DUBAI–As the West grapples with a historic downturn in brick-and-mortar retail, Dubai’s mega malls are mixing fun and shopping to weather their own challenges.

For years, Dubai has combined entertainment and shopping to support a healthy clip of economic growth. The city’s malls are now morphing into leisure destinations of their own, offering everything from aquariums and underwater zoos to flight simulators and indoor ski slopes. Prime space once reserved for department stores are going to gyms, spas and clinics, say analysts, as malls seek to insulate retailers from the challenges posed by more people shopping online.

“The idea is to bring more and more people into the malls,” said Matthew Green, head of research and consulting for CBRE in the United Arab Emirates. “Footfalls usually convert into sales.”

Evidence so far suggests the entertainment-driven retail strategy is working.

The operator of Dubai Mall–one of the biggest malls in the world–said it received more than 65 million visitors at its properties in the emirate in the first half of 2017, an increase of 7% over the same period last year. Mall of the Emirates, another of Dubai’s giant malls, welcomes more than 42 million visitors annually, according to its owner, Majid Al Futtaim, one of the largest mall operating companies in the Middle East.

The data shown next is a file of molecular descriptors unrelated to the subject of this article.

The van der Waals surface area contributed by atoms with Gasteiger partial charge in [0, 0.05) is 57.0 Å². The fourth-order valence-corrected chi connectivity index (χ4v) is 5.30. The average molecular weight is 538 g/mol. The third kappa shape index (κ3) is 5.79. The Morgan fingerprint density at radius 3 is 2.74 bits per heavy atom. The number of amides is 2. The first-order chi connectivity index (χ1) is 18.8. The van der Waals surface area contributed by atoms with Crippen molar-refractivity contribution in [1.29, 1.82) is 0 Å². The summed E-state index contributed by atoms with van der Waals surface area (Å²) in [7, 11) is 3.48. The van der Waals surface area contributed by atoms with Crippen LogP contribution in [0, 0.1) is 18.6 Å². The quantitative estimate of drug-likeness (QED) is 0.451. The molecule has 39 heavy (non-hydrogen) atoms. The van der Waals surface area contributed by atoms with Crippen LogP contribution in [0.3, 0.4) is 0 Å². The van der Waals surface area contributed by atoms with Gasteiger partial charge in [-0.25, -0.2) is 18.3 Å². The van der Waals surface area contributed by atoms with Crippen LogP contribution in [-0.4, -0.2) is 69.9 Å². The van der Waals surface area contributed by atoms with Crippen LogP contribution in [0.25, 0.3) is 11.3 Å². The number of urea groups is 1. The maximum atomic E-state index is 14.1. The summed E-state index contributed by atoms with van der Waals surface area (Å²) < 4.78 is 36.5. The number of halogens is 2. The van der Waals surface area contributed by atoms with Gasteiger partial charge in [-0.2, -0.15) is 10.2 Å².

Most Dubai malls don’t disclose the value of retail sales, but in the U.A.E., of which Dubai is a prominent part, sales are expected to grow 8% year-over-year to more than $61 billion in 2017, according to Euromonitor International. The market-research firm expects the U.A.E. market to expand at about the same rate every year to reach roughly $84 billion by 2021. That is more than double the annual U.S. growth rate.

By contrast, malls in the U.S. are struggling to stay open. U.S. retailers–facing increasing competition from online sellers after years of overbuilding–have closed stores at a record pace after the boom years of the 1990s. More than 8,000 stores are expected to shutter this year.

Dubai’s malls aren’t immune to the forces buffeting Western retailers.

E-commerce, which according to Euromonitor accounted for roughly 3% of all sales in the U.A.E. last year, is growing in double digits thanks to a large population of young people, expanding internet penetration and high levels of disposable income in the region. That growth has drawn global giant Inc., who earlier this year acquired Dubai-based, one of the largest e-commerce businesses in the Middle East.

Malls in Dubai also have to contend with the sharp drop in the price of oil, the biggest revenue earner for many of its big feeder markets such as Saudi Arabia, which has weighed on regional consumer sentiment.

But the key difference between the U.S. and Dubai is that malls here are still a popular place to go, in no small part because of the searing heat. With temperatures soaring beyond 100 degrees Fahrenheit for months on end in most parts of the Middle East, Dubai’s malls have become modern-day oases, drawing both people from the region and expats that make up a big chunk of the population.